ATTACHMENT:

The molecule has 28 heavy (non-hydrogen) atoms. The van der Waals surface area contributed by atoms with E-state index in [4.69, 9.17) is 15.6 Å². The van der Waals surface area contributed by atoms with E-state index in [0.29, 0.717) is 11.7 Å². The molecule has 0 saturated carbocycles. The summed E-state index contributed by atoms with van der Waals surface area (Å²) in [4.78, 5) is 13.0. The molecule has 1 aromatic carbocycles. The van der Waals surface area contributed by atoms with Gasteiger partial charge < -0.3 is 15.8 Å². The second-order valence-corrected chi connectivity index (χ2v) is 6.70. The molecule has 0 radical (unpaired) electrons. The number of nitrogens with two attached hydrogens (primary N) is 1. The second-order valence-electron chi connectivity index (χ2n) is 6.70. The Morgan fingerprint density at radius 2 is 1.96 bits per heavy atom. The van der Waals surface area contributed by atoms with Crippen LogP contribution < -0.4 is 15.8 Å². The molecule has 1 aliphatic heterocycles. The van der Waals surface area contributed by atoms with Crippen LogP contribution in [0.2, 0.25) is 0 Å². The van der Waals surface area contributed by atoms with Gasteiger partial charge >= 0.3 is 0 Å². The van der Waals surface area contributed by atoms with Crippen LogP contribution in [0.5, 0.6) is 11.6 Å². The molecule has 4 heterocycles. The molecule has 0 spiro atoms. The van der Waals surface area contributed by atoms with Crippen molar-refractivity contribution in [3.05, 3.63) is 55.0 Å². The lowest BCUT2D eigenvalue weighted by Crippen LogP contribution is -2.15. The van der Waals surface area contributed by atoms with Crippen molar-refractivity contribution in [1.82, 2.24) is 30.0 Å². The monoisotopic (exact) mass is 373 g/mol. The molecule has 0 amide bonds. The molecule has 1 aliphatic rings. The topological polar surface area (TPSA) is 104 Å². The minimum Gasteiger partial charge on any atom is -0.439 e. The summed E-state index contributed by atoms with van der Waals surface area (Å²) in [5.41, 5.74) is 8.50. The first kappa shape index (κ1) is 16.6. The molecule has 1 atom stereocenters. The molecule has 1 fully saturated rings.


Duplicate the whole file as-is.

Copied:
The molecule has 28 heavy (non-hydrogen) atoms. The van der Waals surface area contributed by atoms with E-state index in [4.69, 9.17) is 15.6 Å². The van der Waals surface area contributed by atoms with E-state index in [0.29, 0.717) is 11.7 Å². The molecule has 0 saturated carbocycles. The summed E-state index contributed by atoms with van der Waals surface area (Å²) in [4.78, 5) is 13.0. The molecule has 1 aromatic carbocycles. The van der Waals surface area contributed by atoms with Gasteiger partial charge < -0.3 is 15.8 Å². The second-order valence-corrected chi connectivity index (χ2v) is 6.70. The molecule has 0 radical (unpaired) electrons. The number of nitrogens with two attached hydrogens (primary N) is 1. The second-order valence-electron chi connectivity index (χ2n) is 6.70. The Morgan fingerprint density at radius 2 is 1.96 bits per heavy atom. The van der Waals surface area contributed by atoms with Crippen LogP contribution < -0.4 is 15.8 Å². The molecule has 1 aliphatic heterocycles. The van der Waals surface area contributed by atoms with Crippen LogP contribution in [0.2, 0.25) is 0 Å². The van der Waals surface area contributed by atoms with Gasteiger partial charge >= 0.3 is 0 Å². The van der Waals surface area contributed by atoms with Crippen LogP contribution in [0.5, 0.6) is 11.6 Å². The molecule has 4 heterocycles. The molecule has 0 spiro atoms. The van der Waals surface area contributed by atoms with Crippen molar-refractivity contribution in [3.05, 3.63) is 55.0 Å². The lowest BCUT2D eigenvalue weighted by Crippen LogP contribution is -2.15. The van der Waals surface area contributed by atoms with Crippen molar-refractivity contribution in [1.82, 2.24) is 30.0 Å². The monoisotopic (exact) mass is 373 g/mol. The molecule has 0 amide bonds. The molecule has 1 aliphatic rings. The topological polar surface area (TPSA) is 104 Å². The minimum Gasteiger partial charge on any atom is -0.439 e. The summed E-state index contributed by atoms with van der Waals surface area (Å²) in [5.41, 5.74) is 8.50. The first kappa shape index (κ1) is 16.6. The molecule has 1 atom stereocenters. The molecule has 1 fully saturated rings.